Ordinarily one would expect that since the title character in Adam Sandler’s new comedy travels from hell to earth (several times, in fact), the audience would have to take a reverse cinematic journey. “Little Nicky”–at least for those well-disposed toward the star, who after all is an acquired taste–isn’t quite as bad as all that, but it isn’t terribly good, either. It’s one of those pictures that ought to be a lot funnier than it turns out to be; despite a lot of visual imagination and some sharp in-jokes and surprising cameos, it’s really a letdown after “Happy Gilmore,” “The Wedding Singer,” “The Waterboy” and “Big Daddy.” It may not be a celluloid hell, but it’s no heaven either. It’s right in the purgatorial middle. (It doesn’t even match the off-the-wall morbid charm of 1991’s “Bill and Ted’s Bogus Journey,” in which the underworld also played a prominent role.)

Sandler plays the younger son of Satan, a sweet but oafish sort with a scratchy voice and gargoylish appearance. When Dad, played by Harvey Keitel in horns and a dark jumpsuit, decides to extend his reign by a second thousand-year term, his nasty older sons, Adrian (Rhys Ifans) and Cassius (Tommy “Tiny” Lister, Jr.), who’d been planning on taking over Hades, escape to earth, which they plan to turn into a “New Hell” by encouraging people to sin with abandon. Since their departure freezes the fire-fountain that deposits the recently-departed for eternal torment, it endangers Satan’s survival: he threatens to decompose quickly unless they can be brought back. So Nicky is dispatched to earth to capture and return his siblings. In the ensuing extended chase, he’s aided by a lascivious, talking Bulldog named Beefy (voiced by Robert Smigel, the cartoonist from “Saturday Night Live”); gets romantically involved with a shy designer named Valerie (Patricia Arquette); and is befriended by two would-be disciples of the black arts, Peter and John (Peter Dante and Jonathan Loughran). An orgy of special effects and sketch-like comic episodes culminate in a final confrontation between Adrian and Nicky, the outcome of which is hardly in doubt.

What’s good about “Little Nicky” is that it exhibits a lot of stylistic exuberance (the look of hell is pretty amazing), and its allusions to other films and TV shows are affectionate and often amusing. (There’s an obligatory nod to “The Exorcist,” of course, but Sandler’s entire characterization is clearly based on Quasimodo, down to his line “I’m not a monster,” and among numerous other riffs there’s even a recollection of “The Zanti Misfits” episode from the original “Outer Limits” series in one of the more elaborate effects sequences.) As much as one might admire the level of invention apparent in all this, however, the unhappy truth is that most of the bits don’t come off, or at least fail to reach the level of hilarity they’re aiming for. A big set-piece at a Harlem Globetrotter’s game, for example, just lays there, and most of the “transformation” moments (the demons regularly “possess” people to do their bidding) are singularly uninteresting. Even Beefy, who’s no doubt intended to be the irresistibly droll canine companion, gets tiresome after awhile. A lot of the humor is crass and rude in typically Sandleresque fashion, of course, but that’s not what’s wrong with it; the problem that it’s mostly just flat (examples: maybe Allen Covert’s turn as Nicky’s roommate, who’s ostentatiously gay but denies the fact, and the sight of repeated punishments meted out to Hitler in hell could have been funny, but in each case the writing is so poor it’s demeaning instead).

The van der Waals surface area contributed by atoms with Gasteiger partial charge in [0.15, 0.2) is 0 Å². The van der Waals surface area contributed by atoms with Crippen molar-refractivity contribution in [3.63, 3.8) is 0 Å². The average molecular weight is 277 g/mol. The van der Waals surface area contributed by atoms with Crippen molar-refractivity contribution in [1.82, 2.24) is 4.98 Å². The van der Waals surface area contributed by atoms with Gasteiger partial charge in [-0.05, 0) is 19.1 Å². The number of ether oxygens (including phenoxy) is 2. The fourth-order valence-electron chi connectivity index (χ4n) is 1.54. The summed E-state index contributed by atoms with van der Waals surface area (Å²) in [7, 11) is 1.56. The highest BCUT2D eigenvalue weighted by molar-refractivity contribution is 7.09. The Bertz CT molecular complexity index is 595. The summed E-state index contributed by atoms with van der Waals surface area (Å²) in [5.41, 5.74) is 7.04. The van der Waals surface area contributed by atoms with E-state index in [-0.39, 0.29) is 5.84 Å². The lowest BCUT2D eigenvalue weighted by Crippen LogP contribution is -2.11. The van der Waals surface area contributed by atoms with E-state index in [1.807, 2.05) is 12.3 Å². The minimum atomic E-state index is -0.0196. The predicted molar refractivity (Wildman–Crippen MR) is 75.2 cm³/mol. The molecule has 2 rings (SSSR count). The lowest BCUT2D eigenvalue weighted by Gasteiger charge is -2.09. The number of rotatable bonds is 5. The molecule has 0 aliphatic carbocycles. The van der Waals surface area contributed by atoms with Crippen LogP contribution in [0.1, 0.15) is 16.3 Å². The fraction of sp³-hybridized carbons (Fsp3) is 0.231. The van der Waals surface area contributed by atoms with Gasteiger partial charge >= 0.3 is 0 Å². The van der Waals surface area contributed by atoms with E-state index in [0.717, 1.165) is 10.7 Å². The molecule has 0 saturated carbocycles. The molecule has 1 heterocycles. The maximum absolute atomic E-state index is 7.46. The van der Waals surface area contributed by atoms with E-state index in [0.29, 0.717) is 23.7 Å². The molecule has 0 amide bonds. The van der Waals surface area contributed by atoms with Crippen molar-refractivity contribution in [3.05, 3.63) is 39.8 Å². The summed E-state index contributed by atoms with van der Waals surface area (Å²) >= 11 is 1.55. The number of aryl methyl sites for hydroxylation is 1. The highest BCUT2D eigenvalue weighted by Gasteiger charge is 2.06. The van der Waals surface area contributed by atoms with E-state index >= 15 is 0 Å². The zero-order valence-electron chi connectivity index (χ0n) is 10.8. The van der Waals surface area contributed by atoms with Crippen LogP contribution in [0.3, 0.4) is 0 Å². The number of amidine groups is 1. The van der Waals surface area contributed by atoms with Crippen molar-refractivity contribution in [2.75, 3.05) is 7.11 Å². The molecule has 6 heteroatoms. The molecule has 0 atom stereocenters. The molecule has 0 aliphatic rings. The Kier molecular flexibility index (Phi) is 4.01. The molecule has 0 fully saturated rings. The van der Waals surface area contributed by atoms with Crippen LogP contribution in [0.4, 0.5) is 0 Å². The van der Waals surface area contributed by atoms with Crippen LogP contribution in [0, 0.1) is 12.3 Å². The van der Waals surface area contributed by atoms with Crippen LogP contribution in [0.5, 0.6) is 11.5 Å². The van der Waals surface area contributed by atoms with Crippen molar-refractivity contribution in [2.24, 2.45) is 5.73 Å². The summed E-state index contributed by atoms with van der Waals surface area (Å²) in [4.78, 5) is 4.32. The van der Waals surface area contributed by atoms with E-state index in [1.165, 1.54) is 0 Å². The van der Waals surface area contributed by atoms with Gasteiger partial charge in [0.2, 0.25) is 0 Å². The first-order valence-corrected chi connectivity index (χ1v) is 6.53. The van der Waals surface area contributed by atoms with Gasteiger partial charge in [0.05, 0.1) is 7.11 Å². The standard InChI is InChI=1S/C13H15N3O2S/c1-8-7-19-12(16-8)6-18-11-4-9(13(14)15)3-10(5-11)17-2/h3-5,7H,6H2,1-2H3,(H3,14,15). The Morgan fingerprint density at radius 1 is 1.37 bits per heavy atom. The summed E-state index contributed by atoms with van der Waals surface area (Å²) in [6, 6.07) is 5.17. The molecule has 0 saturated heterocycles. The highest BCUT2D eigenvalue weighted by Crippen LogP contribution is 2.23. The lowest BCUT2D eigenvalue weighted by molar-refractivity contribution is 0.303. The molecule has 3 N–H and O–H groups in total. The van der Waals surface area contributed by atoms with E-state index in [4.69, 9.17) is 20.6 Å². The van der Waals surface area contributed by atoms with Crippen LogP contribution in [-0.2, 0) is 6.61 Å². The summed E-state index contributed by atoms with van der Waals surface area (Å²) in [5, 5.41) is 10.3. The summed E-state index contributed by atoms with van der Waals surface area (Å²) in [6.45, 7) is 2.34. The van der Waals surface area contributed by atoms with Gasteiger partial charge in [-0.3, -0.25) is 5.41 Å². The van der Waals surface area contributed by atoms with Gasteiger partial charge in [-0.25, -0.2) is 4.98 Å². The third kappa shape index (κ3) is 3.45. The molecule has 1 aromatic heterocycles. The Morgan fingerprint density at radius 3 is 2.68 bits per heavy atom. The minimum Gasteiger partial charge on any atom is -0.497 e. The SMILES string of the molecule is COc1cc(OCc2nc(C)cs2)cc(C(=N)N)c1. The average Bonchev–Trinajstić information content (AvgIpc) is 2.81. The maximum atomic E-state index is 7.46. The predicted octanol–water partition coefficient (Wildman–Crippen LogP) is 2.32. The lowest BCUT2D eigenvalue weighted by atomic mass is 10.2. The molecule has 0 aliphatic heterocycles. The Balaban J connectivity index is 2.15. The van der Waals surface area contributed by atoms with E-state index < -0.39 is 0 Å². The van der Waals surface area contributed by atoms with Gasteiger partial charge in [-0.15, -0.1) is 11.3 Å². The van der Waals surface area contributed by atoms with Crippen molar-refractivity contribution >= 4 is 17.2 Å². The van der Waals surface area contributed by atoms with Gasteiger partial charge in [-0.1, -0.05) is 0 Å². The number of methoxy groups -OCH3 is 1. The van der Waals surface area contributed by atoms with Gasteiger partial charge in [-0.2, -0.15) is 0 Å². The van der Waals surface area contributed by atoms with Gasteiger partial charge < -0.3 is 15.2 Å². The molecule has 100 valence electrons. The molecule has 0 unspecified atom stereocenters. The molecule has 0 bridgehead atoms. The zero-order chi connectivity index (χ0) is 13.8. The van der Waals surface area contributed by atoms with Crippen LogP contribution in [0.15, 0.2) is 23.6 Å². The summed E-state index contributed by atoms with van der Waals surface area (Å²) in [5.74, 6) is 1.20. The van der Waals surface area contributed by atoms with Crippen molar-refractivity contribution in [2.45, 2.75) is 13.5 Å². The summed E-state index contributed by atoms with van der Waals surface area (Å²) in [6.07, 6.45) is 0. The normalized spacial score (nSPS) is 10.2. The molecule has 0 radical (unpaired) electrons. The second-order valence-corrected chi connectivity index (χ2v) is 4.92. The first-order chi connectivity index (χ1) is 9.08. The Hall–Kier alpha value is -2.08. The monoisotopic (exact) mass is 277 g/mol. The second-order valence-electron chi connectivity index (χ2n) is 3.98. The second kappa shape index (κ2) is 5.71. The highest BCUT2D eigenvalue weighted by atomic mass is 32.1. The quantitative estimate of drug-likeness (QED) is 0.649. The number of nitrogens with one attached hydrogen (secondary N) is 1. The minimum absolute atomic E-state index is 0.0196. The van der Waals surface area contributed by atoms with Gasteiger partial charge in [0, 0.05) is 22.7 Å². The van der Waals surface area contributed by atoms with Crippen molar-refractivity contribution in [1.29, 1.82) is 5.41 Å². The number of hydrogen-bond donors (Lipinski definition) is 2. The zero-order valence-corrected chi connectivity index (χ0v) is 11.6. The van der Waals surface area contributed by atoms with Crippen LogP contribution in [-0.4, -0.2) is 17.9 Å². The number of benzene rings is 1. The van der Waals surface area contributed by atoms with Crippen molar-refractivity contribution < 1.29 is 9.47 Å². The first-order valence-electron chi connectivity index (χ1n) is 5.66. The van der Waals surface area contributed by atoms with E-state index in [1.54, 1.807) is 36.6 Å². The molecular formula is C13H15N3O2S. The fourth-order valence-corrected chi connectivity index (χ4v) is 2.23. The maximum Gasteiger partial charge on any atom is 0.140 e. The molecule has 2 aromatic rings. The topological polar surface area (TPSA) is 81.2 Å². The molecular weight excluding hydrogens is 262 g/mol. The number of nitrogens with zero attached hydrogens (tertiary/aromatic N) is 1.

The mediocre laugh-level isn’t for lack of trying; there’s a big, talented cast at work here, putting out lots of effort. But with a few exceptions, they don’t make much of an impression because their material is weak. Sandler himself hits the target at times, but his combination of nerdiness and lovability is only sporadically amusing, and some of his dopey ripostes are embarrassing. Arquette makes a pallid romantic interest, and Ifans doesn’t generate much fun as the lip-smackingly villainous Adrian (it’s a good thing that Lister, who’s even duller, disappears relatively quickly). Dante and Loughran, meanwhile, suggest far too successfully the cluelessness of the drug-impaired. There’s a raft of cameos by former SNL colleagues and others, but most of them (those by Dana Carvey, Kevin Nealon, Michael McKean, Quentin Tarantino, Lewis Arquette, and Carl Weathers, for example) are awfully lame; even more horrible, Clint Howard does a transvestite bit that couldn’t be worse, and Quentin Tarantino’s repeated appearances as a blind preacher are atrocious. In partial compensation, Keitel seems to be having a good time, Rodney Dangerfield bugs out his eyes amusingly as Granddaddy Devil Lucifer, and Jon Lovitz, Henry Winkler and Rob Schneider manage to be funny in their brief bits. Reese Witherspoon is momentarily enjoyable in a final twist that’s a takeoff on the Darth Vader motif from “Star Wars,” but once again, the idea is drawn out way beyond its shelf-life; and Ozzy Osbourne’s last-minute appearance is yet another instance of something that’s a pretty good idea but is poorly executed.

“Soon you will see things more horrible than you can even imagine,” the evil Adrian announces at one point in “Little Nicky.” He exaggerates; nothing in the picture is all that terrible, unless you’re allergic to the usual gross-out stuff and sniggering vulgarity. But while you have to admit that the flick is much more ambitious than any of Sandler’s previous efforts, the sad fact is that its reach exceeds its grasp. Its characters fly about periodically, but the movie itself never takes wing; despite the fact that parts of it are set in heaven and hell, the humor remains decidedly earthbound throughout.